The body overseeing tertiary institutions has ''lost its way'' and will cease to exist without major changes, says Tertiary Education Commission chair John Spencer.
The commission is responsible for administering $2.7 billion of funding a year and is about to transform from an allocation model to one of investment the Education and Science select committee heard today.
''In my personal view it's lost it's way, that's why we're changing. It's become very bureaucratic and I don't think it's adding value where it should,'' Mr Spencer said.
Labour Party education spokesman Chris Hipkins questioned why there were eight universities in New Zealand all offering the same programmes and what was being done to change that.
Mr Spencer said the commission agreed the country was too small and had limited resources and consequently universities needed to specialise.
''I think some of the university councils struggle to clearly articulate where they're going and what their place is.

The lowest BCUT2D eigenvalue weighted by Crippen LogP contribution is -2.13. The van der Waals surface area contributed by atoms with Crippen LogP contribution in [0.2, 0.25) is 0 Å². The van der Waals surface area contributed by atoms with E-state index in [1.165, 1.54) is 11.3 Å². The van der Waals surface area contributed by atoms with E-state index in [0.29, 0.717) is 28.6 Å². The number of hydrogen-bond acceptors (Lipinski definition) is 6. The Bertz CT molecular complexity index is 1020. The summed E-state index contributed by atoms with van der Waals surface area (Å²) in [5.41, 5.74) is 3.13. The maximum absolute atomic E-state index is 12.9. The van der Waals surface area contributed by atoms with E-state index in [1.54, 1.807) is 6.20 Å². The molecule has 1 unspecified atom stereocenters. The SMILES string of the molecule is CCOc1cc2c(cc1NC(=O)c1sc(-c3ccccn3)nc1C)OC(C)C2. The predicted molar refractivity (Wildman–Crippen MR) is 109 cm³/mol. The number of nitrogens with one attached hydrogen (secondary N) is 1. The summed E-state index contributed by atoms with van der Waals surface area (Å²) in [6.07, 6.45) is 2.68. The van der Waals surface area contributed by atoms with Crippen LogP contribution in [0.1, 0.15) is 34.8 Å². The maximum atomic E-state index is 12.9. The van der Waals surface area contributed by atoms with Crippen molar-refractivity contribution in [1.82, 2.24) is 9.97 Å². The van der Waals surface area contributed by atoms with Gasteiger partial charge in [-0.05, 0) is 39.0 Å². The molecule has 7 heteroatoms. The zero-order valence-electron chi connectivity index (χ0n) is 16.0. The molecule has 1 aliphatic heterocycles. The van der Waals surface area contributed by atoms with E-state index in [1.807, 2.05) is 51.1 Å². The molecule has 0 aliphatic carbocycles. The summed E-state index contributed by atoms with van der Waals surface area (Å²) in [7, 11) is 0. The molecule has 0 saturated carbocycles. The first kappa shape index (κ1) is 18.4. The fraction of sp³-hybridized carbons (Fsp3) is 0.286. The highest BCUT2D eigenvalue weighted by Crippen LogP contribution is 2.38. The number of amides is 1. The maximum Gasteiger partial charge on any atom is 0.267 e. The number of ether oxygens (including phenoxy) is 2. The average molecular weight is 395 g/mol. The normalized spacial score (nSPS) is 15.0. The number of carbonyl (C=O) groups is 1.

''Take Auckland University with a billion-dollar turnover, $12 billion in assets and 5000 employees but it would rank as one of the top 10 companies in this country,'' he said.
Universities are major businesses and need to be run that way which means taking a governance approach.
''If we're really going to run an investment model those institutions that aren't performing have to suffer.''
The TEC has had a complete overhaul of its board since two years ago but if the direction didn't change the tertiary sector would be better off under the guidance of the Ministry of Education, Mr Spencer said.
The competitive funding allocation process meant some institutions had changed the way they passed students sitting courses to ensure they kept getting topped up each year, Labour Party MP Dr Megan Woods said.
That approach was the beginning of a slippery slope because the wrong drivers were there, Mr Spencer said.
''They realise they can't have it all their way and they know it's limited funding and we can't sit and write cheques out.''
He said it was for the tertiary institutions to establish the role they want to play and set outcomes they want to achieve.
- The Dominion Post
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